Republican presidential nominee Donald Trump revealed that he prefers the campaign trail style he showed in the primaries over that of the general election.

In a new interview with Time magazine published Thursday, Trump said he has listened to people when they tell him to change his style.

"[Y]ou see the difference. Let's say between yesterday and go back into the rallies. I would say that I like the previous better," Trump said, referring to the economic speech he gave Monday.

"I can always revert to that if I want. It was more of an attacking style, which perhaps is a more natural style for me. There's always a chance that I will do that and can go back to that," he explained.

According to Trump, the change comes from listening to "so-called experts" who have told him to "ease up the rhetoric."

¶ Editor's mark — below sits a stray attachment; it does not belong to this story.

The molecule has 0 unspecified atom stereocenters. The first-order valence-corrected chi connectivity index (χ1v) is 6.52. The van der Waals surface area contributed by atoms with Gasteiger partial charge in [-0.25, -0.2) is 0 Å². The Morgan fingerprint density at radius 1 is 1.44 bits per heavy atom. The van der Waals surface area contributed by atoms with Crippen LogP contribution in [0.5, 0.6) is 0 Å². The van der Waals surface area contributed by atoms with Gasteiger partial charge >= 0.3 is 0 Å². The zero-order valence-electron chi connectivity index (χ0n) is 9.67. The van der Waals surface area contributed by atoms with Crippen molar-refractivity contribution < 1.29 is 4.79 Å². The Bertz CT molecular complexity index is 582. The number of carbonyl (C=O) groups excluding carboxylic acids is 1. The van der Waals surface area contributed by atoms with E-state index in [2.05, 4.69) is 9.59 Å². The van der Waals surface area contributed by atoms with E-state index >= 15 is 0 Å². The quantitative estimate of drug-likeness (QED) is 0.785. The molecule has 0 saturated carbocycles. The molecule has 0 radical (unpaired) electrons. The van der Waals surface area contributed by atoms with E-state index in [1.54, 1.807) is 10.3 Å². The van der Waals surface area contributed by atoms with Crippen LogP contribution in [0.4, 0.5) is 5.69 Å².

"I listen to people, despite what people say," the GOP nominee said. "I'm not sure if I agree with them. I'll let you know in a couple of weeks."

Despite the change and having what he said is "a good time," Trump said he likes "the way he ran in the primaries better."

"I got more votes than anybody in the history of the primaries, I got 14 million votes and won most of the states. But I'm now listening to people that are telling me to be easier, to be nicer, be softer," the billionaire businessman explained. "That's OK, and I'm doing that. Personally, I don't know if that's what the country wants."

Trump has been hit with various controversies in the past few weeks since accepting the presidential nomination at the Republican National Convention. This includes attacking the family of a slain Muslim-American Army captain, initially declining to endorse House Speaker Paul Ryan and Sen. John McCain in their re-election campaigns and joking about gun rights activists taking action against Hillary Clinton to prevent her from nominating liberal Supreme Court justices.

Regardless, Trump said he thinks his campaign is "doing well."

"Some of the polls are down a little bit. We have some polls that are not down very much," he told Time. "But I think we're moving along. I think we're doing fine."